Spencer P. Morrison, American Thinker, February 23, 2018
California used to be home to America’s largest and most affluent middle class. Today, it is America’s poverty capital. What went wrong? In a word: immigration.
According to the U.S. Census Bureau’s Official Poverty Measure, California’s poverty rate hovers around 15 percent. But this figure is misleading: the Census Bureau measures poverty relative to a uniform national standard, which doesn’t account for differences in living costs between states – the cost of taxes, housing, and health care are higher in California than in Oklahoma, for example. Accounting for these differences reveals that California’s real poverty rate is 20.6 percent – the highest in America, and nearly twice the national average of 12.7 percent.
Likewise, income inequality in California is the second-highest in America, behind only New York. In fact, if California were an independent country, it would be the 17th most unequal country on Earth, nestled comfortably between Honduras and Guatemala. Mexico is slightly more egalitarian. California is far more unequal than the “social democracies” it emulates: Canada is the 111th most unequal nation, while Norway is far down the list at number 153 (out of 176 countries). In terms of income inequality, California has more in common with banana republics than other “social democracies.”
More Government, More Poverty
High taxes, excessive regulations, and a lavish welfare state – these are the standard explanations for California’s poverty epidemic. They have some merit. For example, California has both the highest personal income tax rate and the highest sales tax in America, according to Politifact.
Not only are California’s taxes high, but successive “progressive” governments have swamped the state in a sea of red tape. Onerous regulations cripple small businesses and retard economic growth. Kerry Jackson, a fellow with the Pacific Research Institute, gives a few specific examples of how excessive government regulation hurts California’s poor. He writes in a recent op-ed for the Los Angeles Times:
“Extensive environmental regulations aimed at reducing carbon dioxide emissions make energy more expensive, also hurting the poor. By some estimates, California energy costs are as much as 50% higher than the national average. Jonathan A. Lesser of Continental Economics … found that “in 2012, nearly 1 million California households faced … energy expenditures exceeding 10% of household income.”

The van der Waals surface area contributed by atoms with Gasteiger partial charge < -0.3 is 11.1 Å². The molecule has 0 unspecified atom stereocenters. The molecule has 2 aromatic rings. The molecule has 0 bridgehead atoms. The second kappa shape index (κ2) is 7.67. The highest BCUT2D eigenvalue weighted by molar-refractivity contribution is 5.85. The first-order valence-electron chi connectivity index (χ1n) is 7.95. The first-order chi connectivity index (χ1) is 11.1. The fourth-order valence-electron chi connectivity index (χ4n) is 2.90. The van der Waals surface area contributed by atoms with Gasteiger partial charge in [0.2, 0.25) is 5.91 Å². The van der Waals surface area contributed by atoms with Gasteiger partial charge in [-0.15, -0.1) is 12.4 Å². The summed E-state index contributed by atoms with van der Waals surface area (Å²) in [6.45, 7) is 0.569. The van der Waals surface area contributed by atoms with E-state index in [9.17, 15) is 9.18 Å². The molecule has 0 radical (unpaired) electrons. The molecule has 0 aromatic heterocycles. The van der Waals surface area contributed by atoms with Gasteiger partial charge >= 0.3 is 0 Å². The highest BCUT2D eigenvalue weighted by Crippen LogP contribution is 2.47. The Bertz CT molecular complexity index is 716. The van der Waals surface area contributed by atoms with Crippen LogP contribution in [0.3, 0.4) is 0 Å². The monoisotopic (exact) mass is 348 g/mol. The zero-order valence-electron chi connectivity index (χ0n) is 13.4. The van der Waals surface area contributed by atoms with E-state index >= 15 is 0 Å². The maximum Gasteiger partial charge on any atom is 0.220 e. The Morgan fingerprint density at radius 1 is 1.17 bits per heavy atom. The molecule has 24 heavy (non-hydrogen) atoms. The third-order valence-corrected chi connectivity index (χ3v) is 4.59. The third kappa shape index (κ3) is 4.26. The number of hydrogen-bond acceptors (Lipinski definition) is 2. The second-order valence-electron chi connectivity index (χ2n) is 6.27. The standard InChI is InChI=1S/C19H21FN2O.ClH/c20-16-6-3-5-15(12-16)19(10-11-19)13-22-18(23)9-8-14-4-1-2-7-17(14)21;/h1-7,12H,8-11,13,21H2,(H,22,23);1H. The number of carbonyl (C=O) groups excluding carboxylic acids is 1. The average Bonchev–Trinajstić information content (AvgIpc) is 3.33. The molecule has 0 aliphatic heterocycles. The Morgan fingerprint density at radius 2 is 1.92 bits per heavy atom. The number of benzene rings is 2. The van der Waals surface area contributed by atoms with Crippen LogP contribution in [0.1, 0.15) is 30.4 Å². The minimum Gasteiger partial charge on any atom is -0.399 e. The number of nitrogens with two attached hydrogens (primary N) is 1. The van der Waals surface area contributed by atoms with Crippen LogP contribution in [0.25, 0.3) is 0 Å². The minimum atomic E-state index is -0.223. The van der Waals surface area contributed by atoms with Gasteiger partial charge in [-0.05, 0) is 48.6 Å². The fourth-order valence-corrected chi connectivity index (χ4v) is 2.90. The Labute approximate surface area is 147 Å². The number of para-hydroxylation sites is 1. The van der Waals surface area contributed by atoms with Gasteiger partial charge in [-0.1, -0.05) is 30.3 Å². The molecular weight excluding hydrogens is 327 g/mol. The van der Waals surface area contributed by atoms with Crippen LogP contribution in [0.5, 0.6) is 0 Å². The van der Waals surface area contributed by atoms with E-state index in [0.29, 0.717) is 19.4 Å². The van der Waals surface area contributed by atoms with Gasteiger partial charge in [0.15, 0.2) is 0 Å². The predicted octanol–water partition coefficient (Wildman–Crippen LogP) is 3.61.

Some government regulation is necessary and desirable, but most of California’s is not. There is virtue in governing with a “light touch.”
Finally, California’s welfare state is, perhaps paradoxically, a source of poverty in the state. The Orange Country Register reports that California’s social safety net is comparable in scale to those found in Europe:
In California a mother with two children under the age of 5 who participates in these major welfare programs – Temporary Assistance for Needy Families, Supplemental Nutrition Assistance Program (food stamps), housing assistance, home energy assistance, Special Supplemental Nutrition Program for Women, Infants and Children – would receive a benefits package worth $30,828 per year.
Although welfare states ideally help the poor, reality is messy. There are three main problems with the welfare state. First, it incentivizes poverty by rewarding the poor with government handouts that are often far more valuable than a job. This can be ameliorated to some degree by imposing work requirements on welfare recipients, but in practice, such requirements are rarely imposed. Second, welfare states are expensive. This means higher taxes and therefore slower economic growth and fewer job opportunities for everyone – including the poor.
Finally, welfare states are magnets for the poor. Whether through domestic migration or foreign immigration, poor people flock to places with generous welfare states. This is logical from the immigrant’s perspective, but it makes little sense from the taxpayer’s. This fact is why socialism and open borders are fundamentally incompatible.
Why Big Government?
Since 1960, California’s population exploded from 15.9 to 39 million people. The growth was almost entirely due to immigration – many people came from other states, but the majority came from abroad. The Public Policy Institute of California estimates that 10 million immigrants currently reside in California. This works out to 26 percent of the state’s population.
This figure includes 2.4 million illegal aliens, although a recent study from Yale University suggests that the true number of aliens is at least double that. Modifying the initial figure implies that nearly one in three Californians is an immigrant. This is not to disparage California’s immigrant population, but it is madness to deny that such a large influx of people has changed California’s society and economy.
Importantly, immigrants vote Democrat by a ratio higher than 2:1, according to a report from the Center for Immigration Studies. In California, immigration has increased the pool of likely Democrat voters by nearly 5 million people, compared to just 2.4 million additional likely Republican voters. Not only does this almost guarantee Democratic victories, but it also shifts California’s political midpoint to the left. This means that to remain competitive in elections, the Republicans must abandon or soften many conservative positions so as to cater to the center.
California became a Democratic stronghold not because Californians became socialists, but because millions of socialists moved there. Immigration turned California blue, and immigration is ultimately to blame for California’s high poverty level.